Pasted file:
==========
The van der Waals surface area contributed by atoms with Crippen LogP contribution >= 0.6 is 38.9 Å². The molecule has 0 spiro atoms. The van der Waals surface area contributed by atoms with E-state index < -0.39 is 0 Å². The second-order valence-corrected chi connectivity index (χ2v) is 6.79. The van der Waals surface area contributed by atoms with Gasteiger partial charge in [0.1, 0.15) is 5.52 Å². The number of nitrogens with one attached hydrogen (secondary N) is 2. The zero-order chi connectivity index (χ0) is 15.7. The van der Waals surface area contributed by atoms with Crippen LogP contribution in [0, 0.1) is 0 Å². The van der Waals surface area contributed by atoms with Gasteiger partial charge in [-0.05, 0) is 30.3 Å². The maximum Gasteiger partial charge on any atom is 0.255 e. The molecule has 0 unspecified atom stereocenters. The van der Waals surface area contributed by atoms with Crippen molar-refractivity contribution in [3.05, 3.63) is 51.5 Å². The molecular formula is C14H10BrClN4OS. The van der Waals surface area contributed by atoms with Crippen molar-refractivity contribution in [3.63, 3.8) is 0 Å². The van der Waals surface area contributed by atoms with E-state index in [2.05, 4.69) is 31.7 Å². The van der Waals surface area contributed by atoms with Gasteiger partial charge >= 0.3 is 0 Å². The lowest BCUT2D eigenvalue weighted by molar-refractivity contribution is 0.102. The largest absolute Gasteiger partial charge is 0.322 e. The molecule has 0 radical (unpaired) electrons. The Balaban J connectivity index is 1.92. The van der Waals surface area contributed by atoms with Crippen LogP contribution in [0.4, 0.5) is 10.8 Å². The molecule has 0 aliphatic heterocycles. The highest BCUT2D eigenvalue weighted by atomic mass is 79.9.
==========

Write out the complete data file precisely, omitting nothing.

The van der Waals surface area contributed by atoms with Crippen LogP contribution >= 0.6 is 38.9 Å². The molecule has 0 spiro atoms. The van der Waals surface area contributed by atoms with E-state index < -0.39 is 0 Å². The second-order valence-corrected chi connectivity index (χ2v) is 6.79. The van der Waals surface area contributed by atoms with Gasteiger partial charge in [0.1, 0.15) is 5.52 Å². The number of nitrogens with one attached hydrogen (secondary N) is 2. The zero-order chi connectivity index (χ0) is 15.7. The van der Waals surface area contributed by atoms with Crippen LogP contribution in [0, 0.1) is 0 Å². The van der Waals surface area contributed by atoms with Gasteiger partial charge in [-0.05, 0) is 30.3 Å². The maximum Gasteiger partial charge on any atom is 0.255 e. The molecule has 0 unspecified atom stereocenters. The van der Waals surface area contributed by atoms with Crippen molar-refractivity contribution in [3.05, 3.63) is 51.5 Å². The molecular formula is C14H10BrClN4OS. The van der Waals surface area contributed by atoms with Crippen molar-refractivity contribution in [3.63, 3.8) is 0 Å². The van der Waals surface area contributed by atoms with E-state index in [2.05, 4.69) is 31.7 Å². The van der Waals surface area contributed by atoms with Gasteiger partial charge >= 0.3 is 0 Å². The lowest BCUT2D eigenvalue weighted by molar-refractivity contribution is 0.102. The largest absolute Gasteiger partial charge is 0.322 e. The molecule has 0 radical (unpaired) electrons. The Balaban J connectivity index is 1.92. The van der Waals surface area contributed by atoms with Crippen LogP contribution in [0.4, 0.5) is 10.8 Å². The molecule has 0 aliphatic heterocycles. The highest BCUT2D eigenvalue weighted by atomic mass is 79.9.